Of course, it should be understood that the power for the actuating means 12 may be derived from an electric, hydraulic, pneumatic etc. source. However, since most aircraft rely on hydraulic means for flap operation, it can be easily conceived that a hydraulic feed-in is arranged by a flexible duct or cable between wing and flap or by entrance via a hollow hinge coupling shaft arrangement 14 as shown in FIG. 2.

If an electric motor is used instead of the hydraulic means 12, the arrangement of a remote control or a flexible electric feed-in cable arrangement I4 can be easily visualized.

Powered hinges or geared hinges l6 and 17 are schematically illustrated at the flap-wing hinge line I8 and flap I0 and flap extension 20 and hinge line 19 respectively. (See FIG. 2.) Upon command from the control means (not shown) the actuating means [2 will rotate the drive means 22 or shah 22 or the like by direct connection with gear hinge I6 and I7 or via a T coupling 24 or "L" coupling 26 for driving the power or gear hinges l6 and 17.

Thus, upon command by the control means, the folded-up leading edge flap I0 and 20 shown in FIG. I will unfold and erect into a curved leading edge flap. Depending upon the gear ratio used in the gear hinge 17, a smooth curved surface is obtained by the flap l0 and flap extension 20 immediately away from the wing cavity or recess 28. Thereafter the positioning of the flap 10-20 to any desired angle in reference with the wing 11 chord will be accomplished.

As mentioned before the detrimental effect of airblast and contamination during reverse jet engine operation cannot enter into the wing interior 30 or act against the front spar 32, since the area is closed by a web 33. Since the couplings 24, 26 and gear hinges I6, and I7 and the actuating means 12 are conventionally sealed and enclosed units, the complete arrangement provides for high reliability and sturdiness.

Furthermore, large power units for fast closure of the flap 10-20 are not required in this particular case as for the reasons mentioned hereinbefore and a weight saving as well as economic savings can be visualized.

The general aspects and a specific embodiment relating to a leading edge configuration of the Kreuger flap type have been described in detail. However, the invention is obviously not limited to this type of flap described as the preferred embodiment. Instead, many modifications will occur to those skilled in the art which clearly lie within the scope of the invention. The invention is thus intended to cover such modifications and is to be limited in scope only by the appended claims.

Now, therefore, I claim:

I. A leading edge flap for an aircraft wing comprising in combination a. a wing having a lower surface provided with a recess at the leading edge area,

b. a first geared hinge means mounted at the leading edge for pivotally connecting said leading edge flap,

c. said leading edge flap having a first and second flap portion to form next to one another said leading edge,

d. a connection between said first and second flap portion being a second geared hinge means,

e. an actuating mechanism including a drive means mounted to said first flap portion and coupled for rotational drive by said drive means to said first and second geared hinge means and f. associated remotely positioned control means for initiating said actuating means so that said first and said second flap portions are pivoted about said first and second geared hinges for unfolding from said recess into an extended leading edge flap position forming an angle in reference to said wing surface and for folding said leading edge fiap about said first and second geared hinges into said first and said second fiap portion respectively for stowing into said wing recess.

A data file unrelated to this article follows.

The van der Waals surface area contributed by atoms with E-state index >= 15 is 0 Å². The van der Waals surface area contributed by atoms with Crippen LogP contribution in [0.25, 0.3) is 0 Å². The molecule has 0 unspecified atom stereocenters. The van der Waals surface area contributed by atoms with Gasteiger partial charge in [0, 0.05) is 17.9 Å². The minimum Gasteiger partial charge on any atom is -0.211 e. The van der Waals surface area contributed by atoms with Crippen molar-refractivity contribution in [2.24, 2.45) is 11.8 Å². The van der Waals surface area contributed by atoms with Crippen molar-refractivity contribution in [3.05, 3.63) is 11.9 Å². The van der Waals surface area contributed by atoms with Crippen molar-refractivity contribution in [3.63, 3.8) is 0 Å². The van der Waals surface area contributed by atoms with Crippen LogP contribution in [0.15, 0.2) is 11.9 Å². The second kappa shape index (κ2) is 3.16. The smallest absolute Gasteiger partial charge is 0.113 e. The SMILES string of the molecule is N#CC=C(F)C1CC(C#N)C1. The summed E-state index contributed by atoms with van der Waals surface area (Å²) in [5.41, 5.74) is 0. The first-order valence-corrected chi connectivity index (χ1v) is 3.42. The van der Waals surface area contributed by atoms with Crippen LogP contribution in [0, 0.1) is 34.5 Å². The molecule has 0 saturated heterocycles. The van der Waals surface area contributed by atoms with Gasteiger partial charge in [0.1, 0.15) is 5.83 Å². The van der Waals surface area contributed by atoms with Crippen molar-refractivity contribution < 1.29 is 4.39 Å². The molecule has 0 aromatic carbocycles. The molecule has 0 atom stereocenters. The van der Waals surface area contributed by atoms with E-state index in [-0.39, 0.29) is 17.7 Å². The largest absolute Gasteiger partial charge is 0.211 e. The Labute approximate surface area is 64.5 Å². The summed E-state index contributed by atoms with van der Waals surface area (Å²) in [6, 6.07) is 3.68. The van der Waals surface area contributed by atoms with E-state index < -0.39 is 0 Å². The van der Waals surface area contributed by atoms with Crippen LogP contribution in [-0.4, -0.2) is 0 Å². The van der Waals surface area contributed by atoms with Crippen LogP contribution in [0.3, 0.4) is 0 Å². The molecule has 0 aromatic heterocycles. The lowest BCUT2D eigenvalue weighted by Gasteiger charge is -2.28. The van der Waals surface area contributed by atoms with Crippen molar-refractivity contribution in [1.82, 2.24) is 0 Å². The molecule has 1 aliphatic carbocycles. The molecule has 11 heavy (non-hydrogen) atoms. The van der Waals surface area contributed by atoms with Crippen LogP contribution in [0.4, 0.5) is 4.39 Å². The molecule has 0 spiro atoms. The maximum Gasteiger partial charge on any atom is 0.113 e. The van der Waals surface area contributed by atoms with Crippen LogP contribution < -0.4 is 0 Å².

2. A leading edge flap for an aircraft wing as claimed in claim 1 wherein said first and said second geared hinge to be driven by said drive means of said actuating mechanism have a gear ratio which will unfold said first and second fiap portion to a smooth leading edge flap immediately out of said recess and wherein said fiap is adapted by operation of said first hinge gear to be positioned at a predetermined required angle in reference to said wing surface upon further control by said associated control means.

3. A leading edge flap for aircraft wing as claimed in claim 2 wherein said actuating means comprises an hydraulic mechanism for powering said drive means, so that said drive means coupled to said first and second geared hinges provides for rotation of said hinges.

4. A leading edge flap for aircraft wing as claimed in claim 2 wherein said actuating means comprises an electric motor for driving said drive means so that rotation thereof causes said first and second geared hinges to rotate internally for movement of said leading edge flap.

Patent Citations
Cited PatentFiling datePublication dateApplicantTitle
US2127864 *Jan 30, 1937Aug 23, 1938Cie Des Avions HanriotControl device for the flaps of aircraft
US2152033 *Nov 30, 1937Mar 28, 1939Dornier Werke GmbhBalancing system
US3126173 *May 21, 1962Mar 24, 1964 Alvarez-calderdn
US3128966 *Dec 6, 1961Apr 14, 1964 Alvarez-calderon
US3203647 *Dec 6, 1961Aug 31, 1965Alvarez-Calderon AlbertoHigh lift fdaps for aircraft wings
US3363859 *May 18, 1961Jan 16, 1968Dehavilland AircraftAircraft
US3504870 *Dec 8, 1967Apr 7, 1970Boeing CoAircraft wing variable camber leading edge flap
Referenced by
Citing PatentFiling datePublication dateApplicantTitle
US4445655 *Feb 1, 1982May 1, 1984Omac, Inc.Kreuger flap actuating mechanism for delta wing, canard type aircraft
US4813631 *Nov 4, 1985Mar 21, 1989The Boeing CompanyLaminar flow control airfoil
US6970773May 14, 2004Nov 29, 2005Utah State UniversityApparatus and method for reducing induced drag on aircraft and other vehicles
US7883060May 21, 2007Feb 8, 2011Utah State UniversityApparatus and method for twisting a wing to increase lift on aircraft and other vehicles
Classifications
U.S. Classification244/214
International ClassificationB64C9/26, B64C3/54
Cooperative ClassificationY02T50/44, B64C9/26, B64C9/24, B64C9/22, B64C2700/6246
European ClassificationB64C9/26, B64C9/22, B64C9/24